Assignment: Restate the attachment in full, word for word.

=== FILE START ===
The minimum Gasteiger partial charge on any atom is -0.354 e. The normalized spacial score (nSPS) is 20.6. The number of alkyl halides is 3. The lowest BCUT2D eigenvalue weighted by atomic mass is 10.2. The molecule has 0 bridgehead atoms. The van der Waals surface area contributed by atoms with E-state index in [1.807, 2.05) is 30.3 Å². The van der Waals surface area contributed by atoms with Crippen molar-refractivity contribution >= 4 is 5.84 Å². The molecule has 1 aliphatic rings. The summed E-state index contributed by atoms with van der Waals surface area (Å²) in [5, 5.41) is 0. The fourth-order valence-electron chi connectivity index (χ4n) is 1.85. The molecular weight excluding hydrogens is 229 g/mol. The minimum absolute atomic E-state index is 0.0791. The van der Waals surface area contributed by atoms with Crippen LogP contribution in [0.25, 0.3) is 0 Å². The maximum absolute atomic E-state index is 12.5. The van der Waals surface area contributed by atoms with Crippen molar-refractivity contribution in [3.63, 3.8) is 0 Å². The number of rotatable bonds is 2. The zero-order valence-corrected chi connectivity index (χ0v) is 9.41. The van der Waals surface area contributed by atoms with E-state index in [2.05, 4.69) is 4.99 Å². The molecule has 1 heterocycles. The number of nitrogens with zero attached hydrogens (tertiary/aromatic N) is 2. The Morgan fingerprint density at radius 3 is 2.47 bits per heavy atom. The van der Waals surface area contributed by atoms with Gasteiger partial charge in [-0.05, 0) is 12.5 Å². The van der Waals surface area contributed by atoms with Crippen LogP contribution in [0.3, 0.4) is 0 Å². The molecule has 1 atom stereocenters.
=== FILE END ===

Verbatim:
The minimum Gasteiger partial charge on any atom is -0.354 e. The normalized spacial score (nSPS) is 20.6. The number of alkyl halides is 3. The lowest BCUT2D eigenvalue weighted by atomic mass is 10.2. The molecule has 0 bridgehead atoms. The van der Waals surface area contributed by atoms with E-state index in [1.807, 2.05) is 30.3 Å². The van der Waals surface area contributed by atoms with Crippen molar-refractivity contribution >= 4 is 5.84 Å². The molecule has 1 aliphatic rings. The summed E-state index contributed by atoms with van der Waals surface area (Å²) in [5, 5.41) is 0. The fourth-order valence-electron chi connectivity index (χ4n) is 1.85. The molecular weight excluding hydrogens is 229 g/mol. The minimum absolute atomic E-state index is 0.0791. The van der Waals surface area contributed by atoms with Crippen LogP contribution in [0.25, 0.3) is 0 Å². The maximum absolute atomic E-state index is 12.5. The van der Waals surface area contributed by atoms with Crippen molar-refractivity contribution in [3.63, 3.8) is 0 Å². The number of rotatable bonds is 2. The zero-order valence-corrected chi connectivity index (χ0v) is 9.41. The van der Waals surface area contributed by atoms with E-state index in [2.05, 4.69) is 4.99 Å². The molecule has 1 heterocycles. The number of nitrogens with zero attached hydrogens (tertiary/aromatic N) is 2. The Morgan fingerprint density at radius 3 is 2.47 bits per heavy atom. The van der Waals surface area contributed by atoms with Gasteiger partial charge in [-0.05, 0) is 12.5 Å². The van der Waals surface area contributed by atoms with Crippen LogP contribution in [0.3, 0.4) is 0 Å². The molecule has 1 atom stereocenters.